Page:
Syria: Five reasons why Obama hasn't intervened
White House in a fix as the Assad regime appears to call its bluff over 'red line' warning
PRESIDENT Barack Obama famously warned the Syrian regime against crossing the "red line" by using chemical weapons. But a year later, President Bashar al-Assad's forces appear to be calling his bluff. The regime has been accused of using chemical weapons to kill around 1,400 people in a rebel-held area of Damascus on Wednesday morning. The regime denies the claims – despite online video footage showing victims convulsing and choking, while rows of dead children are seen wrapped in shrouds. The attack has been described as the worst chemical weapons atrocity since thousands of Kurds were gassed by Saddam Hussein in Halabja in 1988.
Yet the Obama administration has been relatively inactive, calling first for an independent verification of the attack. So why the inertia? The Washington Post offers five possible explanations:
Domestic politics means high risk, low reward: Within Washington, Obama has "little to gain and lots to lose" for trying to help Syrian civilians. Recent history suggests that the same political figures who call for the White House to take big foreign policy risks appear quite willing to punish the administration if anything goes wrong. US efforts to reach out to Islamist groups in Egypt and Tunisia received criticism at home, while its leadership on Libya became a major political liability when US ambassador Chris Stevens and three other Americans were killed in Benghazi.
Danger of committing to the rebels: Washington is cautious about arming, funding or even vocally supporting a rebel movement that could potentially turn against the West. Extremists make up a growing share of the Syrian rebel movement, with some of the most prominent allied with al-Qaeda. The White House has seen what happened in Afghanistan in the 1980s when it backed extremist militant groups against the Soviets. It did not pay off for the US in the long-term.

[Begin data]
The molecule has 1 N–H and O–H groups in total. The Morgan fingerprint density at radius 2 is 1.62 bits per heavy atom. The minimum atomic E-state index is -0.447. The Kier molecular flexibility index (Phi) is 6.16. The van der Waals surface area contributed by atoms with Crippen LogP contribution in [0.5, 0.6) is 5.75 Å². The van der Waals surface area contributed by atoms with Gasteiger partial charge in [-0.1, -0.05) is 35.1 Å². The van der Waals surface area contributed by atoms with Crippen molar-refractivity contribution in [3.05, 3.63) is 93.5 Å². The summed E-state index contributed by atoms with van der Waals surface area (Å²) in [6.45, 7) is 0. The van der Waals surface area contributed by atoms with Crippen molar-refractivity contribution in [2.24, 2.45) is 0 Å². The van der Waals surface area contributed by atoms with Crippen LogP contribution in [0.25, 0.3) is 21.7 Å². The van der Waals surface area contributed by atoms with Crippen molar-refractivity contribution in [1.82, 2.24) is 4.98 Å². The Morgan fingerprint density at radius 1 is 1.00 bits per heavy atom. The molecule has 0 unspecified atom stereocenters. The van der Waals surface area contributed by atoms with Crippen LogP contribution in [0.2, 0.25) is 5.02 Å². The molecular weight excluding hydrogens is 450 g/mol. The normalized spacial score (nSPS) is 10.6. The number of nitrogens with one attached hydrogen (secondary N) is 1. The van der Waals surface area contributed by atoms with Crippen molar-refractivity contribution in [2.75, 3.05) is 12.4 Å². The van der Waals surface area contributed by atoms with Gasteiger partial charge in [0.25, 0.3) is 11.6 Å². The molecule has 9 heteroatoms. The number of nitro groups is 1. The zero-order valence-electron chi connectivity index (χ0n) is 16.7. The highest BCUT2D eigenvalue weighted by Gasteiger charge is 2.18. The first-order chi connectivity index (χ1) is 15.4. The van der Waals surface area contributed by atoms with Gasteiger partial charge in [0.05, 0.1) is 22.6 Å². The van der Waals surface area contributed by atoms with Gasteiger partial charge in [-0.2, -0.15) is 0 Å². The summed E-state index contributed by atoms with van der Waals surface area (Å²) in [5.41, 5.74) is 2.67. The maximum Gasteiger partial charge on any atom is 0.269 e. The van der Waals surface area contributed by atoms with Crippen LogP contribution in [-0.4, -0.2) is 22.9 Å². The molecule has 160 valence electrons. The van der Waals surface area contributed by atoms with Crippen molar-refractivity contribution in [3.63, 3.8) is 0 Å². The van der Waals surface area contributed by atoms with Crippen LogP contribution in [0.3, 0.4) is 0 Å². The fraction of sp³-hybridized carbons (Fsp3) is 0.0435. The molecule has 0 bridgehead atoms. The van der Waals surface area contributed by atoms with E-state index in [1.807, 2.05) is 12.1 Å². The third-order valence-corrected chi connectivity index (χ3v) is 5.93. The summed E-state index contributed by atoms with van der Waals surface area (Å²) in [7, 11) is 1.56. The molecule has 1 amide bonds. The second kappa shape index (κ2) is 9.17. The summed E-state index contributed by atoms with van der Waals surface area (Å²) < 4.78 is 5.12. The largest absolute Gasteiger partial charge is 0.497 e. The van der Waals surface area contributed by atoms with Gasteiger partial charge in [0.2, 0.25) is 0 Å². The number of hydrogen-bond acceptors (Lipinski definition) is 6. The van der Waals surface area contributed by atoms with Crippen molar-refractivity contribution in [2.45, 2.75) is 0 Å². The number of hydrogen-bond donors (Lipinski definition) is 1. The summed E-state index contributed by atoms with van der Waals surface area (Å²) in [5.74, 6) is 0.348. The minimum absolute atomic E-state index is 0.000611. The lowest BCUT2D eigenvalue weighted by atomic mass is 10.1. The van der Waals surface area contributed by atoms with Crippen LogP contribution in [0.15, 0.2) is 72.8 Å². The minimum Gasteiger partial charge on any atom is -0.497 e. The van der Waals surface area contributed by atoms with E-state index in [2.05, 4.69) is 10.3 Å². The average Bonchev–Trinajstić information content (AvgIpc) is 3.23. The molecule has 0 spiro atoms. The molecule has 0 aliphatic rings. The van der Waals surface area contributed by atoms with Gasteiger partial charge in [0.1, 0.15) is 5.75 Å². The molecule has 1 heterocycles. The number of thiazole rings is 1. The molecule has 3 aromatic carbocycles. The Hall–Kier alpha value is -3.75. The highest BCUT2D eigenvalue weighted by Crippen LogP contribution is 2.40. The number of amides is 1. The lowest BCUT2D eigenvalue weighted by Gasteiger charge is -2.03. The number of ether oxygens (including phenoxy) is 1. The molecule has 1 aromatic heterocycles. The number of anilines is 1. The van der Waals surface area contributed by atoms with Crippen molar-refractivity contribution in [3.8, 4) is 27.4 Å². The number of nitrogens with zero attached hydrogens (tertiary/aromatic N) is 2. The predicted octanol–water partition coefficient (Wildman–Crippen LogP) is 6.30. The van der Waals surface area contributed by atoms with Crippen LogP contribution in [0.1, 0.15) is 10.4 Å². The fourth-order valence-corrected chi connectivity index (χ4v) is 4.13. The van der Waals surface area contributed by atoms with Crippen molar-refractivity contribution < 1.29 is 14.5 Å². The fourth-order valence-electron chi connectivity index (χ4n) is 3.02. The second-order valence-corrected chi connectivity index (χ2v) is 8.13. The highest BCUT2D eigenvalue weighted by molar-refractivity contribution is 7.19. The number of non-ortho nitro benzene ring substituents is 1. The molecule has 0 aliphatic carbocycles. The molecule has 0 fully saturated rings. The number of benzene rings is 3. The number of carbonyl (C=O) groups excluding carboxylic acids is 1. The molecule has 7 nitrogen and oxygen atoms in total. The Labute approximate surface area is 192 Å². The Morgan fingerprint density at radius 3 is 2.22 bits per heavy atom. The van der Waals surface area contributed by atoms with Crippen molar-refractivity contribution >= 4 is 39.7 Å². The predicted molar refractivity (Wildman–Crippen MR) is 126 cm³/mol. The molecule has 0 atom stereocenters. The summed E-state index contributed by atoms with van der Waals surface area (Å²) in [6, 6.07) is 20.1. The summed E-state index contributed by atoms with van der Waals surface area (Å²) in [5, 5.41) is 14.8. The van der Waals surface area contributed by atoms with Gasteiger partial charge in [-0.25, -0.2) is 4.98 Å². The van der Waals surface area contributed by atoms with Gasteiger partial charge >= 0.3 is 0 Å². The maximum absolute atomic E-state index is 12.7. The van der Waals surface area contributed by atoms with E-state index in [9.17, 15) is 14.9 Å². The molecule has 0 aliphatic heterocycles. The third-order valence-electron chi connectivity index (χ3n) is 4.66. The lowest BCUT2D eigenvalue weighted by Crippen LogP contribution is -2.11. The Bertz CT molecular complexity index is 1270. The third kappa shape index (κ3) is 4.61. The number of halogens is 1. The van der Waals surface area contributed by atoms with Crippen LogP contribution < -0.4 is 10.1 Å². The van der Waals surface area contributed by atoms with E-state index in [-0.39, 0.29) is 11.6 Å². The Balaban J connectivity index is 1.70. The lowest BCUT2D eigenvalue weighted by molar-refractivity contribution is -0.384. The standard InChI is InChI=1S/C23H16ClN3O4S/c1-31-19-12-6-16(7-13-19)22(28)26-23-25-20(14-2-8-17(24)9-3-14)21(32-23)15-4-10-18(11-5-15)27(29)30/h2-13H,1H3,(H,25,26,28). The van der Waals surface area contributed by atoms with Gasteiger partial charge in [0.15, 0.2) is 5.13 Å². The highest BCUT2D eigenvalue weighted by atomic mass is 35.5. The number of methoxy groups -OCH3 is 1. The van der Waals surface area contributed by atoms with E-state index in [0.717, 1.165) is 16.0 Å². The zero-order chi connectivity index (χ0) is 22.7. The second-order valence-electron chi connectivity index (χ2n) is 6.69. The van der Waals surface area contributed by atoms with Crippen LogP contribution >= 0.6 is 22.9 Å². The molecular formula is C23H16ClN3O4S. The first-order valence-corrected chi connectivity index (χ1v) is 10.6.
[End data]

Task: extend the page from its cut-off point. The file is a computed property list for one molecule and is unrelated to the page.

Stability, not escalation: The measures taken by the US so far appear to be aimed at maintaining a balance between the rebels and the regime. America does not want to see an outright Assad victory but equally it isn't thrilled about the idea of US-armed rebels pushing him out. The White House clearly fears what would happen if the country imploded into the chaos of a failed state.
Need for a negotiated settlement: With the aim of creating stability in Syria, the US has said it would like to see a peace deal between the rebels and the regime. This would mean leaving some elements of the government in place – though not Assad himself. Ostracising the president would make this harder.
Muddying the 'red line': Since issuing its 'red line' warning last year, the Obama administration has been softening its language when talking about where it should be drawn. It seems to be in a fix as it tries to uphold its condemnation of chemical weapons without forcing itself to intervene more forcefully in Syria. Squaring those two goals has led it into "some real contortions" – at times playing down the red line and at other times playing it up. Assuming the latest reports are true, says the Washington Post, this strategy is getting tougher as the Assad regime continues to call its bluff. ·